“So,” said Thabo, closing his menu and putting it down. “What are you having?”

Andisiwe smiled across at him nervously, and then looked down at the menu in front of her. “Oh I don’t…” she said hesitantly.

“May I suggest something?” said Thabo cheerfully, and Andisiwe was washed with gratitude towards him, as she let him help her make a decision.

As they ate they chatted about their childhoods. They discovered that they had rather a lot in common, and they found much to laugh about together.

“Remember I told you that I feel like I have known you my whole life,” said Thabo, as he lifted her hand to his lips and gently kissed it. “We are meant for each other, Siwe.”

The bill eventually arrived, and Thabo took out his card to pay. The waiter ran his card through the machine.

Andisiwe was shocked to see that it was declined. Thabo laughed it off, insisting that the waiter try again. “Maybe,” said Thabo, with a wave of his hand, and an edge of irritation in his voice, “the problem is with the network.”

“No, I’m afraid not,” said the waiter. “Sir, I’m afraid it has been declined again.”

“Just try it again,” said Thabo firmly, standing up.

Andisiwe could see that Thabo was getting angry, his voice growing louder. “I’m sure,” continued Thabo, “that there is money on that card. Otherwise I wouldn’t be here, would I? Can you now stop embarrassing me in front of this beautiful lady? Try it again!”

Andisiwe shifted in her seat and looked down at her hands which were now gripped together in her lap. Thabo had taken the machine from the waiter, and was poking his finger into the concerned-looking waiter’s face.

Desperate to avoid a scene, Andisiwe spoke up, very quietly saying, “Let me pay.” She still had a lot of the money left that her aunt had given her.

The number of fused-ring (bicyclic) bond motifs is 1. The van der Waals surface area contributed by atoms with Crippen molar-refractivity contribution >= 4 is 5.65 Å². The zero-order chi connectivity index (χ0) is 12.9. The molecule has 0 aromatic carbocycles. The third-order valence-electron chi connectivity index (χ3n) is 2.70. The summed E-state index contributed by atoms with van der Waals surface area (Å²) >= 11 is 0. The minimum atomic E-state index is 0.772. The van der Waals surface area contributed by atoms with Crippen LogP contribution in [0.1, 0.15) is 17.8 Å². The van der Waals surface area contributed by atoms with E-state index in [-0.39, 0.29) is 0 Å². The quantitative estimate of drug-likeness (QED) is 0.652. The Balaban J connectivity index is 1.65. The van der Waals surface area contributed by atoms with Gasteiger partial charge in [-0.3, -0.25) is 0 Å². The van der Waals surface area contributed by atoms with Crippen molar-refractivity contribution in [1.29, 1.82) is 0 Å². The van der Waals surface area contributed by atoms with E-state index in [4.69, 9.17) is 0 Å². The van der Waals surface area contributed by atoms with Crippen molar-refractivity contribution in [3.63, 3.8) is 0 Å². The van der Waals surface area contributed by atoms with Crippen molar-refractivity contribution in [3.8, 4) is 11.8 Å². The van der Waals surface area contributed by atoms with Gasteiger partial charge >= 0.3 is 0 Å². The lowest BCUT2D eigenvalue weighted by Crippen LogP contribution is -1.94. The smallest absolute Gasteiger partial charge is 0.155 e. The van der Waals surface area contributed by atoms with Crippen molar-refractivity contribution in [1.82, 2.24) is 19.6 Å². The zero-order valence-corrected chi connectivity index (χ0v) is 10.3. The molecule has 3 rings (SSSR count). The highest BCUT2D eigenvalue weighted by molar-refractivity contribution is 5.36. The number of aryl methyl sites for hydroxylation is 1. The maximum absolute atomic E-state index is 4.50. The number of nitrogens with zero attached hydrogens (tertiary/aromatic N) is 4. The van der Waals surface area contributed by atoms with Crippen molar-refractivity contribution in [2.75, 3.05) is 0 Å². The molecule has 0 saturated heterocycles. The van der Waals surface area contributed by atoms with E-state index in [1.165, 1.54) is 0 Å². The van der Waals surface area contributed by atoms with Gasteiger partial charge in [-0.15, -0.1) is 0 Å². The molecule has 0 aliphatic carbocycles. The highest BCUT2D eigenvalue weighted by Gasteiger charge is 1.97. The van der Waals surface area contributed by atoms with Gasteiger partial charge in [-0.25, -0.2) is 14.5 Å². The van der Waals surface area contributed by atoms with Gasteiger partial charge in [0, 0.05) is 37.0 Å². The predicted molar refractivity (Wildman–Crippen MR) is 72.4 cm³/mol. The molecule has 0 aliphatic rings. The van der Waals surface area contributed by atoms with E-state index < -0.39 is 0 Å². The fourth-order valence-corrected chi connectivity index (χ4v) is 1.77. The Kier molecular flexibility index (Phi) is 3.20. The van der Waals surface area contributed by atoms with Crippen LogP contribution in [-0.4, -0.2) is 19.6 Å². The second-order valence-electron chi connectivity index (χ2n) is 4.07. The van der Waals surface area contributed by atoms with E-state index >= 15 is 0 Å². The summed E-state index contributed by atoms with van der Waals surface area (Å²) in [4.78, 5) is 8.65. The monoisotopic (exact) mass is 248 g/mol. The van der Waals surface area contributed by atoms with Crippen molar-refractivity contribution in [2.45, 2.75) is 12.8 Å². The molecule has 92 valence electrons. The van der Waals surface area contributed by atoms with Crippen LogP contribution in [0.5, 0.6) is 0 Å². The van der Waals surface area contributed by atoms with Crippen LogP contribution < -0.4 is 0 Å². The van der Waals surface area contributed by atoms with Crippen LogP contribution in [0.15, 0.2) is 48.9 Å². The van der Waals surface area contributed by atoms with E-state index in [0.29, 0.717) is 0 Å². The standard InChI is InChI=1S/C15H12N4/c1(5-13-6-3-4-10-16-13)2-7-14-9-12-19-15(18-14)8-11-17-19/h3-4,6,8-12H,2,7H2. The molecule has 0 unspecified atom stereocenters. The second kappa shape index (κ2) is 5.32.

Thabo immediately threw his hands up in frustration, but took his card back from the waiter, and accepted the card that Andisiwe offered him. The waiter swiped her card, and the transaction was approved.

Thabo escorted Andisiwe out of the restaurant in silence, but she noticed that he was frowning deeply. “I don’t understand how this could have happened. I deposited money into my account a week ago,” he said as he opened the car door for Andisiwe. “I’m sorry Siwe. This is the second time you’ve rescued me because of my financial problems. I promise I will make it up to you.”

Andisiwe felt deeply fed up, but she forced herself to smile. They drove away, and an uncomfortable silence settled around them in the car.

Andisiwe thought to herself that this just might have been the most embarrassing moment of her life. She decided that all she really wanted to do was to go home. Why hadn’t she and Thabo just gone to a Spur instead? She would have enjoyed ribs and calamari, with an ice cream sundae for dessert. It would have been a lot cheaper.

Andisiwe felt very depressed as she thought about the fact that her account was now nearly empty. She had meant that money to last her a long, long time, until she got on her feet in Cape Town. She couldn’t ask her aunt for more. Aunt Mimi had been so generous.

“I hope you have petrol this time around,” said Andisiwe after a while. She felt grumpy, and simply could not resist the temptation to make an angry comment.

“Oh, Siwe I’m really sorry,” said Thabo, moving his hand from the steering wheel to tenderly squeeze her hand. “Please forgive me. I really like you. I hope you’re going to let me make this up to you.”

When Thabo pulled up outside Mimi’s house Andisiwe got out of the car, and hardly muttered a goodbye. She put the key in the front door lock and turned it. The door opened and she went inside, without looking back.

* * *

What do you think: Should Siwe give Thabo another chance?